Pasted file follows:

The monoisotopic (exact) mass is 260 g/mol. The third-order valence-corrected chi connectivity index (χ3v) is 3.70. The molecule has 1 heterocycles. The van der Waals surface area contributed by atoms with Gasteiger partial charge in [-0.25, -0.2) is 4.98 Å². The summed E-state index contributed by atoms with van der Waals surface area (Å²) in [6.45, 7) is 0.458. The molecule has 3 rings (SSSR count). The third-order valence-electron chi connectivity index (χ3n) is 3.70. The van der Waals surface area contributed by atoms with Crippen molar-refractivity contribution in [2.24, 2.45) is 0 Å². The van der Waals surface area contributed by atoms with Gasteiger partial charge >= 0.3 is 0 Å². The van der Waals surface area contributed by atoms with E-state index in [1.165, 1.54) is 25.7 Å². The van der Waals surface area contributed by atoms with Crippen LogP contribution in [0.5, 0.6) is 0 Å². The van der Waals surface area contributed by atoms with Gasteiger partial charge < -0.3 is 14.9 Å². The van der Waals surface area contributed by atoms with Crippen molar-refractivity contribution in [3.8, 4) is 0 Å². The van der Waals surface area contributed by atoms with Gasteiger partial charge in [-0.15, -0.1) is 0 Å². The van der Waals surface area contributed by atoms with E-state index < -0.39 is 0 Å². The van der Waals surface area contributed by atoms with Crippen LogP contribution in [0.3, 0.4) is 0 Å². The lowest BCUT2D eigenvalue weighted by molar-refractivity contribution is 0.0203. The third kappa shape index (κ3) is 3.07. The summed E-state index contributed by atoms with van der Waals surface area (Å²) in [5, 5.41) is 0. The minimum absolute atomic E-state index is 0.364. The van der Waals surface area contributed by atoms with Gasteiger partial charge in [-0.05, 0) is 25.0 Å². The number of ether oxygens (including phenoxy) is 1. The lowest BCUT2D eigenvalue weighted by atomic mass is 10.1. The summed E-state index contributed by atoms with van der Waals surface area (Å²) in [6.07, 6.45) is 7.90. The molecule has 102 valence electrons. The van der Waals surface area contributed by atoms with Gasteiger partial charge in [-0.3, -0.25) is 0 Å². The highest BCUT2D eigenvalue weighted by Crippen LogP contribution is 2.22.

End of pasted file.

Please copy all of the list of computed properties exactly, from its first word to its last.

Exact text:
The monoisotopic (exact) mass is 260 g/mol. The third-order valence-corrected chi connectivity index (χ3v) is 3.70. The molecule has 1 heterocycles. The van der Waals surface area contributed by atoms with Gasteiger partial charge in [-0.25, -0.2) is 4.98 Å². The summed E-state index contributed by atoms with van der Waals surface area (Å²) in [6.45, 7) is 0.458. The molecule has 3 rings (SSSR count). The third-order valence-electron chi connectivity index (χ3n) is 3.70. The van der Waals surface area contributed by atoms with Crippen molar-refractivity contribution in [2.24, 2.45) is 0 Å². The van der Waals surface area contributed by atoms with Gasteiger partial charge >= 0.3 is 0 Å². The van der Waals surface area contributed by atoms with E-state index in [1.165, 1.54) is 25.7 Å². The van der Waals surface area contributed by atoms with Crippen LogP contribution in [0.5, 0.6) is 0 Å². The van der Waals surface area contributed by atoms with Gasteiger partial charge < -0.3 is 14.9 Å². The van der Waals surface area contributed by atoms with Crippen molar-refractivity contribution in [3.8, 4) is 0 Å². The van der Waals surface area contributed by atoms with Gasteiger partial charge in [-0.15, -0.1) is 0 Å². The van der Waals surface area contributed by atoms with E-state index < -0.39 is 0 Å². The van der Waals surface area contributed by atoms with Crippen LogP contribution in [0.3, 0.4) is 0 Å². The lowest BCUT2D eigenvalue weighted by molar-refractivity contribution is 0.0203. The third kappa shape index (κ3) is 3.07. The summed E-state index contributed by atoms with van der Waals surface area (Å²) in [5, 5.41) is 0. The minimum absolute atomic E-state index is 0.364. The van der Waals surface area contributed by atoms with Gasteiger partial charge in [-0.05, 0) is 25.0 Å². The number of ether oxygens (including phenoxy) is 1. The lowest BCUT2D eigenvalue weighted by atomic mass is 10.1. The summed E-state index contributed by atoms with van der Waals surface area (Å²) in [6.07, 6.45) is 7.90. The molecule has 102 valence electrons. The van der Waals surface area contributed by atoms with Gasteiger partial charge in [-0.3, -0.25) is 0 Å². The highest BCUT2D eigenvalue weighted by Crippen LogP contribution is 2.22.